JOHANNESBURG (Reuters) - Sasol Ltd (SOLJ.J) expects its Lake Charles Chemicals Project (LCCP) to make a loss this year and will cut the pay of its CEO and other management to protect its balance sheet, the South African petrochemicals maker said on Thursday.
The company, which has been hit by high debt levels and falling oil and chemical prices, has seen around 80% wiped off its market capitalisation this year.
CEO Fleetwood Grobler will donate 33% of his salary for three months from May and take a 20% pay cut for five months to December, directors’ fees will be reduced by up to 40%, and executive committee senior leadership and junior management will take salary cuts for eight months, Sasol said.
“These measures are necessary to help protect the company’s balance sheet and liquidity until at least the end of financial
year 2021,” Sasol said, citing the impact of the coronavirus outbreak
The embattled chemicals producer said it would donate 33% of Grobler’s salary for three months to a fund that has been set up by the government to support the fight against COVID-19.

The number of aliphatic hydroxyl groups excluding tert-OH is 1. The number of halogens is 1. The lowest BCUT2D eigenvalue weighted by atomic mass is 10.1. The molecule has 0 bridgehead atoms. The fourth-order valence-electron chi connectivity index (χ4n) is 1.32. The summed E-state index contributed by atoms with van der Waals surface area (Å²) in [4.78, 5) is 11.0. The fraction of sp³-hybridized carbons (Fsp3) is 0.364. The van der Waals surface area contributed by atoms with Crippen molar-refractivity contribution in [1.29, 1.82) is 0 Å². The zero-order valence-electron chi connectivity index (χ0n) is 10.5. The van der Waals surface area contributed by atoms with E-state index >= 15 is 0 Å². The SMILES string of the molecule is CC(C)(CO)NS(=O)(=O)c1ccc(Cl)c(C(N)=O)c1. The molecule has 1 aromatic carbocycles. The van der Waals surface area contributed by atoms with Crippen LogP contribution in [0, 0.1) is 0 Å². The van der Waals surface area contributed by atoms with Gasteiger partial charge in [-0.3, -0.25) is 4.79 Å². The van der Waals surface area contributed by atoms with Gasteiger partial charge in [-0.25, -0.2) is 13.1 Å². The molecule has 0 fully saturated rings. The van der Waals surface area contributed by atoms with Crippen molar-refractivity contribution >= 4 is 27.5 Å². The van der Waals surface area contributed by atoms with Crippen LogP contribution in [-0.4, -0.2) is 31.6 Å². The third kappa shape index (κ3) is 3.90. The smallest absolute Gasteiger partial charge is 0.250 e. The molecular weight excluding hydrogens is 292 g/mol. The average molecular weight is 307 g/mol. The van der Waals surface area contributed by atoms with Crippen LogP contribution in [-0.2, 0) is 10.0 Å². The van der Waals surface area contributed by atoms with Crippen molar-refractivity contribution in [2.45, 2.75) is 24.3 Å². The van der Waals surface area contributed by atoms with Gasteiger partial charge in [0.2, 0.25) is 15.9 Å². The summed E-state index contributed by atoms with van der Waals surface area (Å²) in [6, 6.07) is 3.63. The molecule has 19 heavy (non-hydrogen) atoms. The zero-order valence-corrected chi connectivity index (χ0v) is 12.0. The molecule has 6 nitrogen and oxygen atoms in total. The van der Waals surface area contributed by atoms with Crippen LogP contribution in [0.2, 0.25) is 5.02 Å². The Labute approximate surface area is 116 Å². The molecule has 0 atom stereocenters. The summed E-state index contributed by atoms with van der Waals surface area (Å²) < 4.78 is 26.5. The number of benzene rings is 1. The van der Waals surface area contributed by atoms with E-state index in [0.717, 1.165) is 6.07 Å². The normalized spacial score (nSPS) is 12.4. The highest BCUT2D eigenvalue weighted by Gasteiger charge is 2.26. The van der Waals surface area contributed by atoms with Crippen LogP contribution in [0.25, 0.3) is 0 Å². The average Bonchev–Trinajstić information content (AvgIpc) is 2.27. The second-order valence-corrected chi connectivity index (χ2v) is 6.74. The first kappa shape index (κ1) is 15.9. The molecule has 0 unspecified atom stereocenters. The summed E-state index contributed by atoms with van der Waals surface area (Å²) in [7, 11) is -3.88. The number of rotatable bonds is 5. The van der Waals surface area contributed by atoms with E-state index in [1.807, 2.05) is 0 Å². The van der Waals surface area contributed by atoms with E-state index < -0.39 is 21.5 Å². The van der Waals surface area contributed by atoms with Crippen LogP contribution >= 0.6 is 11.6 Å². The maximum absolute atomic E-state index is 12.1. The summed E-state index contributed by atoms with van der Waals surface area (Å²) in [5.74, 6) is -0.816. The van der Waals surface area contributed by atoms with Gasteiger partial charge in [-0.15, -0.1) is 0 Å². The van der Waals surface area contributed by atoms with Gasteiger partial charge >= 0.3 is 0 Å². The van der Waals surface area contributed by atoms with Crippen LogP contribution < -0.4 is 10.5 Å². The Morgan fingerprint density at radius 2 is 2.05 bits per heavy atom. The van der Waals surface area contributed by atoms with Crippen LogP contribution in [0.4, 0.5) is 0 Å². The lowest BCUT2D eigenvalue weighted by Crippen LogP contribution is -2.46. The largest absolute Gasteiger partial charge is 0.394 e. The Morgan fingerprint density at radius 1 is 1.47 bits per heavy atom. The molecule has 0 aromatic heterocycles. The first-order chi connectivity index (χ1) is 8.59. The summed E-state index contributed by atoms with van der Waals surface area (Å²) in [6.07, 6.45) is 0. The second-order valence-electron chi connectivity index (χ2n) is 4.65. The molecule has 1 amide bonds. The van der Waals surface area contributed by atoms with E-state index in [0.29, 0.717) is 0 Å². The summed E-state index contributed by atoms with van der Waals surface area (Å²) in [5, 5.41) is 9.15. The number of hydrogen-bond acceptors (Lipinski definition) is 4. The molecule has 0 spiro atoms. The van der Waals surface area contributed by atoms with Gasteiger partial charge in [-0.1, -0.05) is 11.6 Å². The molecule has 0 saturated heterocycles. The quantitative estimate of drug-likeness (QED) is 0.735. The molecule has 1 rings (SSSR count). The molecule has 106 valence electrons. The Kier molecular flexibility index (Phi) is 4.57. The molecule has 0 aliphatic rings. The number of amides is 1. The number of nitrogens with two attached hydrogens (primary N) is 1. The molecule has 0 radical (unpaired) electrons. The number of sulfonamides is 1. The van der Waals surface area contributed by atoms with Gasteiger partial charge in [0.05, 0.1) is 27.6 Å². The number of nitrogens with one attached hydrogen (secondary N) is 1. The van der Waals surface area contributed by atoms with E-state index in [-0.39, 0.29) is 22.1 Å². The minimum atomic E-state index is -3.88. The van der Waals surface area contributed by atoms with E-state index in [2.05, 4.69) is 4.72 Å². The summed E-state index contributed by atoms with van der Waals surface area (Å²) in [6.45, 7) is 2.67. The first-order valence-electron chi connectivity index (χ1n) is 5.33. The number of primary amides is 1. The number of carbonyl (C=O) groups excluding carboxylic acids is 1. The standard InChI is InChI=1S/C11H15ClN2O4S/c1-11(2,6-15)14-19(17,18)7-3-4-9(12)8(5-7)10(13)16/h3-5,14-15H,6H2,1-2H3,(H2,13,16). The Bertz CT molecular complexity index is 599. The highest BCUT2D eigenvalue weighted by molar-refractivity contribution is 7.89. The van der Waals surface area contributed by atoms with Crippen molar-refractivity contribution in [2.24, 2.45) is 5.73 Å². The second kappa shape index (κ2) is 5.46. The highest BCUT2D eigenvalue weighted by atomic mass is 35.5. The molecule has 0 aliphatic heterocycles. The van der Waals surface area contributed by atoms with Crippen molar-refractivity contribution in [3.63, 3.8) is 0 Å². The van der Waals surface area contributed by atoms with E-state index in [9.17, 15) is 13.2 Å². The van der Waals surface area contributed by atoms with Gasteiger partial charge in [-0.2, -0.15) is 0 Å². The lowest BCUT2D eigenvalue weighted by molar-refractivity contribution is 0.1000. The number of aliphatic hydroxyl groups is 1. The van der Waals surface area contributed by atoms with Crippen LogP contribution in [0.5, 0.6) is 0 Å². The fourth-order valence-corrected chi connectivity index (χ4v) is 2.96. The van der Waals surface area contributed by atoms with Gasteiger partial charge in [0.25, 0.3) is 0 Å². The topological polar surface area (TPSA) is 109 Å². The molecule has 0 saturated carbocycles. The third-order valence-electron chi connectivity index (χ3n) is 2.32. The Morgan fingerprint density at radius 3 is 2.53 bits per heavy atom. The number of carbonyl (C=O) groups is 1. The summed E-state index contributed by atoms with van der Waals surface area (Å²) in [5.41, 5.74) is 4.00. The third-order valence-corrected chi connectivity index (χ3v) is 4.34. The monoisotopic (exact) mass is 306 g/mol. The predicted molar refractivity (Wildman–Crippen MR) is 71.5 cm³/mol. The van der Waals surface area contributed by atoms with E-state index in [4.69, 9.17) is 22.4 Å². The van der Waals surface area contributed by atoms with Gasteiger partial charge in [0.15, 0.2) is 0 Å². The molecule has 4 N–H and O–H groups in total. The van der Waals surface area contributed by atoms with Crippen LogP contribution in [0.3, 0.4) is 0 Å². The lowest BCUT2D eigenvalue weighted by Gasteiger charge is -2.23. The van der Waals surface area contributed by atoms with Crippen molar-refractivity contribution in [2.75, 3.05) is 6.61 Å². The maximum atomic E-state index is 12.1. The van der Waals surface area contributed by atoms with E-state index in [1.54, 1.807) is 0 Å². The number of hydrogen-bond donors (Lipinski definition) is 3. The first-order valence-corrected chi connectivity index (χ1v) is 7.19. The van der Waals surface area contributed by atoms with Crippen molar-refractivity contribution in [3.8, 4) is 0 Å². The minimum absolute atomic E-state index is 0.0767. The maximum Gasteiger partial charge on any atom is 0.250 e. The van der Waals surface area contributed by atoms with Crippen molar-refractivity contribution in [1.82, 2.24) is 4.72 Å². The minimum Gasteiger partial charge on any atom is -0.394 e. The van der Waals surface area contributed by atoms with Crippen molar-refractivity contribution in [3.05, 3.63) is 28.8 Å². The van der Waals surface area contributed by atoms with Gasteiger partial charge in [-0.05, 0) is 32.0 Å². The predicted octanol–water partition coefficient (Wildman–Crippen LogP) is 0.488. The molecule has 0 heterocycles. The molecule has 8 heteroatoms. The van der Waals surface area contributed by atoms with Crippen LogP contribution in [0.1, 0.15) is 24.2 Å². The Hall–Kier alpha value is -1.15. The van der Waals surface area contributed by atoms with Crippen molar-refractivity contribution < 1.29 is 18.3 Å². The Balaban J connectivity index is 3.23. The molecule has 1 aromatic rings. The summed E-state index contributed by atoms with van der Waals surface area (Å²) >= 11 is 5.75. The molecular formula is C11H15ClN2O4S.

Shares in the company were up 7.80% to 63.43 rand after rising as much as 11% in early trade boosted by a rise in the price of Brent crude oil.
The company cut its core earnings expectations from the Lake Charles Chemicals Project (LCCP) following a drop in oil and chemicals prices and lower global demand due to the spread of the coronavirus.
It expects a loss in earnings before interest, taxes, depreciation, and amortisation (EBITDA) from LCCP of $50-$100 million for the financial year versus previous guidance of a profit of up to $100 million.
The project was 99% complete and capital expenditure amounted to $12.6 billion, Sasol said.
Investors have been concerned by the company’s debt, largely due to delays and cost overruns at the Louisiana-based LCCP.
The world’s top manufacturer of motor fuel from coal, implemented measures in March to improve its liquidity in a low oil price environment including finding a partner for LCCP, asset sales and a potential $2 billion rights issue.
Sasol said production volumes at its South African operations were 3% higher in the nine months ended March, 31 compared to the same period a year ago, while full year production is expected to decrease to between 7.3 to 7.4 million tonnes amid lower demand for fuels, based on an operating rate of 75% capacity for the remainder of the financial year.
Reporting by Tanisha Heiberg; editing by Himani Sarkar and Elaine Hardcastle